After studying about a semester of politics, our school's student coucil officers have decided to completely revise the student council, write a constitution, and create a student senate. However, though we lack no ideas for the content of this constitution, we do seem to have problems getting started with the writing of said constitution. What do you suggest?
All you need to get started is a good title and a good introduction. Once these are in place, the rest of it flows out like law-water from a constitutional faucet. (What?) Thankfully, I have a readymade stock of constitutional titles to get you started. Take your pick:
Constitution 2: Reconstituted
Student Counsel: The Guide for Student Council
What to Expect When You’re Expecting … a Constitution
There and Back Again (But This Time It’s About a Constitution)
As for the introduction, just take lyrics to popular songs and replace key words with school or government related terms. It’s like a mad lib, except legally binding. Try this one out:
I like big constitutions and I cannot lie. You other representatives can’t deny. That when a school official walks in with an itty bitty budget allotment and a petition for new gym equipment in your face you get annual elections.
As you can see, Sir Mix-a-lot’s ode to bottoms lends itself quite well to legal documents.
Hey, there Reid!
Due to a recent Open Thread photo containing peacocks, I have a severe case of pet envy. How and where can I procure a peculiar pet of my own?
Most exotic and amazing animals can be found locally in a few places. One, of course, is the black market. However, markets such as these can be hard to find (they’re very shadowy), and when you do find them, you’ll find a lot more than peculiar pets. (“Human toes? $40 a dozen? That’s a great deal, but why aren’t they sold in groups of five?”) The more practical answer to your bizarre pet envy is the zoo. The zoo is full of amazing animals—giraffes, zebras, zebra-giraffes, giraffe-zebras, zebraffes, and all the other accidental hybrids you get when you house zebras and giraffes in the same enclosure. But how exactly do you get them out? The answer: confidence.
Here’s what you need: zookeeper outfit (expensive), a surly look of apathy (requires intense training), and a moustache (must be real, they can tell). After you got the look, simply walk into the zoo, hop over the observation rail, grab your animal and start walking away. People may try to stop you, so hit them real hard with that practiced apathetic glance; observers need to assume you do this kind of thing so often it’s not even fun. If anyone does try to stop you, mumble the following words as mumbly as you can: “’Scuse me … ma’am … sermthin, sermthin … cough … uhhhhhh medicines … sermthin sermthin … doctors.” Does that make any sense? No. But with a good enough, natural moustache, they won’t even be listening. All they’ll be able to think is, “Goodness! What a ‘stache!”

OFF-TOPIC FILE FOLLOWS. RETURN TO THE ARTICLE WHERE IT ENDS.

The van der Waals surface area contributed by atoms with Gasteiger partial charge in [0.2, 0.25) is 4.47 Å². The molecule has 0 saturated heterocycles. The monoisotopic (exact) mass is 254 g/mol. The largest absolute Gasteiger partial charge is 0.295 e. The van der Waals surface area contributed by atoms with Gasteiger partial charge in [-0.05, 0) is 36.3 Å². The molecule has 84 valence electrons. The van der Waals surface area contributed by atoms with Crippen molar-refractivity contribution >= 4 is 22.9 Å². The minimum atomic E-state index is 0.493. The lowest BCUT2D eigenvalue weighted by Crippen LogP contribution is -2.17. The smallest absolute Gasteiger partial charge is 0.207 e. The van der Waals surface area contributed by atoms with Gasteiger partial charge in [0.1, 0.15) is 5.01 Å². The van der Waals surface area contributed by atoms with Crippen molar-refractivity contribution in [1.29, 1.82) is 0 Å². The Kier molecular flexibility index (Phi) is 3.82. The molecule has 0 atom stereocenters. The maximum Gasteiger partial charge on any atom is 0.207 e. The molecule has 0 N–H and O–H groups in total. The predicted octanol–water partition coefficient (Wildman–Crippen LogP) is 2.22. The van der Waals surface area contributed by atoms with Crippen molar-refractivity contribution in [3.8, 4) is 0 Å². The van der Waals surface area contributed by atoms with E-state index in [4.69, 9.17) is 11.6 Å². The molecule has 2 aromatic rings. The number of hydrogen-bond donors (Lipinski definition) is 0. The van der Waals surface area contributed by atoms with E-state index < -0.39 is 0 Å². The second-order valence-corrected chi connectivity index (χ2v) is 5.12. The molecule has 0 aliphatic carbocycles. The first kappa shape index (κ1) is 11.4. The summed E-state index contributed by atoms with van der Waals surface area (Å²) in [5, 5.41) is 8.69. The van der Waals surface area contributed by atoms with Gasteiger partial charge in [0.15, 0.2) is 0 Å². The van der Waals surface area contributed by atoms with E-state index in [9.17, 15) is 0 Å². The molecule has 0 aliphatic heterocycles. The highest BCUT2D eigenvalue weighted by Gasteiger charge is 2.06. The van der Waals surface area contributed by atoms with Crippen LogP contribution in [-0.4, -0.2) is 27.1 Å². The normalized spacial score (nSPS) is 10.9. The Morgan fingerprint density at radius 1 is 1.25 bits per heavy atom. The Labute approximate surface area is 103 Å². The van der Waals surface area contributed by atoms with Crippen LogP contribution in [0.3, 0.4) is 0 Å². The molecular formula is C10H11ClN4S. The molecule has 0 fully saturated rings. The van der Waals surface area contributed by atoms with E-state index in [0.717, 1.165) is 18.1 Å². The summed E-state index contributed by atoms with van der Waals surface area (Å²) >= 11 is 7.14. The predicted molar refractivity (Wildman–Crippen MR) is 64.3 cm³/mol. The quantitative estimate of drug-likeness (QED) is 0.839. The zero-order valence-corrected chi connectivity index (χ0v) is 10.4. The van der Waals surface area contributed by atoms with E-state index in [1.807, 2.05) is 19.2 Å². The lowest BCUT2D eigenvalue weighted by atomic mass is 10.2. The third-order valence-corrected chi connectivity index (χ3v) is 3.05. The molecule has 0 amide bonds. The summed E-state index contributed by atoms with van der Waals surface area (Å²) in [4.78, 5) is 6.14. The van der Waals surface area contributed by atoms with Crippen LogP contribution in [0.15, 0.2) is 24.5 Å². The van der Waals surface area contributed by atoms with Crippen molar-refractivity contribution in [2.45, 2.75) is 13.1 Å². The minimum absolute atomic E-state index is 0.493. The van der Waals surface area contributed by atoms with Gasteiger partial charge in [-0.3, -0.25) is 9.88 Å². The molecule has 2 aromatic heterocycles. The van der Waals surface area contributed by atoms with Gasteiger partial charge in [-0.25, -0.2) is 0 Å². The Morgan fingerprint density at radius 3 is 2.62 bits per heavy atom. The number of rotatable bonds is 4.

Once you get out of the front gate, you’re home free! Get your peacock, or spider monkey, or gir-ebra to your bedroom, give it an awesome name (Sir Dance-a-lot, Spoons, Greg), and cuddle up with your new, untrained, possibly uncontrollably violent new pet.
How do I make myself stop reading when I'm really into a book but it's 2 A.M. and I should go to sleep?
I know I’ve brought up the whole “take a hammer to the head” thing before, but dang, if this wasn’t a perfect application of said solution. But disregarding that other (better) option, allow me to suggest one other: spiders.
Here’s how this works: before you begin reading for the night, give your book to me. Somewhere in the book, not at the beginning, but certainly nowhere near the end, I am going to hide a single, terrifying spider. When will you find it? I can’t tell you. How big is it? I can’t say exactly, but when I first saw it I did start crying. Thus, as you keep reading, you have to carefully balance your interest in the book with the very real threat of seeing a life-ruining spider. Each page you turn only increases your odds! Eventually, no matter what is happening in the plot, your spider-fear will overtake you, and you’ll be forced to take a break for the night. That’s when I take the book back, remove the spider for another night, and begin crying again. Did I mention the spider is big?
Why is Chuck Norris so famous?
Please. Don't. Judge.
Because sometimes fame is nothing more than the fear one instills in the hearts of many.
That’s it for this week! If you need any advice, leave a question in the comments and I’ll answer it next week.